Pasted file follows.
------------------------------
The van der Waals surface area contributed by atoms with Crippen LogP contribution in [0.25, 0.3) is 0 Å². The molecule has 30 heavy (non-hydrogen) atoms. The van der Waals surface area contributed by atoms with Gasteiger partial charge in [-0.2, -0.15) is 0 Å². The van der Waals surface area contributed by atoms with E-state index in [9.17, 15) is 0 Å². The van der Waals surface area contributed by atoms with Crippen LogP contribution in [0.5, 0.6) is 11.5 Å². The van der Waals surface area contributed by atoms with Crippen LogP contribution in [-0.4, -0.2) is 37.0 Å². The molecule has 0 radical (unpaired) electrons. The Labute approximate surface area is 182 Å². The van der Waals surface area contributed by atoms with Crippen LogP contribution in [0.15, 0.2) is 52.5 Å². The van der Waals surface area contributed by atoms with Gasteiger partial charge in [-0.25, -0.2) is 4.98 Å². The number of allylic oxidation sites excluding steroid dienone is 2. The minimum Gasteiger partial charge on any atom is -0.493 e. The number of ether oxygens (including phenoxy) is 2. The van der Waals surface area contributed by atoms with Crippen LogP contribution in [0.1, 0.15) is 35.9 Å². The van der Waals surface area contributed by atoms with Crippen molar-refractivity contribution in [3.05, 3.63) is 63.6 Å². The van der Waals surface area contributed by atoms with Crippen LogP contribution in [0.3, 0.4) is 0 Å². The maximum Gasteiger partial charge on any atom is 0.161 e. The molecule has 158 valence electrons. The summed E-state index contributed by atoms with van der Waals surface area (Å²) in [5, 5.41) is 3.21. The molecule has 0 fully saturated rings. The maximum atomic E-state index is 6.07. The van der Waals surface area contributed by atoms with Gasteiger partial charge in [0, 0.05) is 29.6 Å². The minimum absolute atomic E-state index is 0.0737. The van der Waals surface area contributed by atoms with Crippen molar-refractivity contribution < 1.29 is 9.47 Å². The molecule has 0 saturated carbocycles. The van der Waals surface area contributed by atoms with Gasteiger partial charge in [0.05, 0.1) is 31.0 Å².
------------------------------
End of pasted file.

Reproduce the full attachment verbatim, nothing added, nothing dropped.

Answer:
The van der Waals surface area contributed by atoms with Crippen LogP contribution in [0.25, 0.3) is 0 Å². The molecule has 30 heavy (non-hydrogen) atoms. The van der Waals surface area contributed by atoms with Gasteiger partial charge in [-0.2, -0.15) is 0 Å². The van der Waals surface area contributed by atoms with E-state index in [9.17, 15) is 0 Å². The van der Waals surface area contributed by atoms with Crippen LogP contribution in [0.5, 0.6) is 11.5 Å². The van der Waals surface area contributed by atoms with Crippen LogP contribution in [-0.4, -0.2) is 37.0 Å². The molecule has 0 radical (unpaired) electrons. The Labute approximate surface area is 182 Å². The van der Waals surface area contributed by atoms with Crippen LogP contribution in [0.15, 0.2) is 52.5 Å². The van der Waals surface area contributed by atoms with Gasteiger partial charge in [-0.25, -0.2) is 4.98 Å². The number of allylic oxidation sites excluding steroid dienone is 2. The minimum Gasteiger partial charge on any atom is -0.493 e. The number of ether oxygens (including phenoxy) is 2. The van der Waals surface area contributed by atoms with Crippen LogP contribution in [0.1, 0.15) is 35.9 Å². The van der Waals surface area contributed by atoms with Crippen molar-refractivity contribution in [3.05, 3.63) is 63.6 Å². The van der Waals surface area contributed by atoms with Crippen LogP contribution in [0.3, 0.4) is 0 Å². The maximum Gasteiger partial charge on any atom is 0.161 e. The molecule has 158 valence electrons. The summed E-state index contributed by atoms with van der Waals surface area (Å²) in [5, 5.41) is 3.21. The molecule has 0 fully saturated rings. The maximum atomic E-state index is 6.07. The van der Waals surface area contributed by atoms with Gasteiger partial charge in [0, 0.05) is 29.6 Å². The minimum absolute atomic E-state index is 0.0737. The van der Waals surface area contributed by atoms with Crippen molar-refractivity contribution < 1.29 is 9.47 Å². The molecule has 0 saturated carbocycles. The van der Waals surface area contributed by atoms with Gasteiger partial charge in [0.05, 0.1) is 31.0 Å².